Rightside Zoning Out

The Concept Of Open Space Is A Direct Question Of Zoning—A Question Which Should Not Be Answered By Made Up Committees Or Greedy Businesses

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As a shout-out to tree huggers, I freely admit that I don’t want to live in a world where humans crowd out everything. Like it or not, we share this planet with a whole bunch of other creatures, and as stewards I think we owe it to them, and to ourselves, to share this earth—not be a cancer upon it. We don’t have a very good track record. The lack of swim classes in the Elizabeth River comes to mind. The devil’s in the details, of course, but if we can agree that it’s better for wildlife to have wild places, we’re headed in the right direction.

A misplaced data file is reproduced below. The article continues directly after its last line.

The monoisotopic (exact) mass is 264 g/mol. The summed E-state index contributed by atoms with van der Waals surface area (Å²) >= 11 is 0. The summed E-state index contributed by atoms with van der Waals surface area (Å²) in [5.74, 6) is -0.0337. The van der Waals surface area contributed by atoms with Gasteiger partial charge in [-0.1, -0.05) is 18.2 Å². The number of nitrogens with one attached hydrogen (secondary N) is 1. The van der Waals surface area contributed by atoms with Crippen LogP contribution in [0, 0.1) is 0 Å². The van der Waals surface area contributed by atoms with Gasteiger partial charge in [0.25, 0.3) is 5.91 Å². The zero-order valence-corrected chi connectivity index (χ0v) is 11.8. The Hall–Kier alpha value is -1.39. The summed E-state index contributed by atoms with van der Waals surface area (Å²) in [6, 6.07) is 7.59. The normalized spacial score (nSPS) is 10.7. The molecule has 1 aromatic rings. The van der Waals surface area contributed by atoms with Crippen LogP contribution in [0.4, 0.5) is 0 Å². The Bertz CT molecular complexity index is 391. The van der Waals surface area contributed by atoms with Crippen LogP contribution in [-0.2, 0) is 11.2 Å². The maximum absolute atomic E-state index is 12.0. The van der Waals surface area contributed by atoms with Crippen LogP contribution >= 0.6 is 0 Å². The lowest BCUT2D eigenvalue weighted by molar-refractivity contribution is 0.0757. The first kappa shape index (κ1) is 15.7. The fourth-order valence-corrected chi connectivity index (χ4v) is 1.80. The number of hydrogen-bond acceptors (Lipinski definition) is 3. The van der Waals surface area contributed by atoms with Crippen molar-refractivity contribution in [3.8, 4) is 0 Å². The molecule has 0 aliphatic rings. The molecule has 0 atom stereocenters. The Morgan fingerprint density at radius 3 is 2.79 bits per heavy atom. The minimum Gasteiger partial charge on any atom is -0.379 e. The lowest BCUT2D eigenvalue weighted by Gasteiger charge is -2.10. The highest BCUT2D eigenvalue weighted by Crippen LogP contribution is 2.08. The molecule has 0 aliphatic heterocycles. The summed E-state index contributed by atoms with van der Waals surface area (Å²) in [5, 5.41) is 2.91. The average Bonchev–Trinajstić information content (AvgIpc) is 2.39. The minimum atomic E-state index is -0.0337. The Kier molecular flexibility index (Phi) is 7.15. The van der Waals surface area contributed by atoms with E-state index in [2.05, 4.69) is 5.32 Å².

Yet, despite efforts to have a reasonable approach to humans vs. nature, there are those who will take their human-guilt a bit too far down the bunny hole of environmental authoritarianism. We now have in place in communities around the country the power of preservation boards and city councils to deny landowners the right to use their own land because it might affect a frog that currently doesn’t reside there, but one day might live there. A friend of mine in Chesapeake was once told by a well-meaning group of unelected preservationists that if he followed all their draconian, non-science-based, punitive, made-up rules, he would be “allowed to use his property.” You mean the property he purchased and has paid taxes on? It’s one thing to set aside tracts of land for the betterment of the environment and society as a whole—it’s quite another to take away the right of people to use the property they already own.

Dave Parker hosts The Dave Parker Show on AM 790 WNIS weekdays from 10 a.m.–noon. He can also be heard each afternoon on US1061 and reached at dparker@wnis.com. He lives in Virginia Beach with his wife and two daughters.

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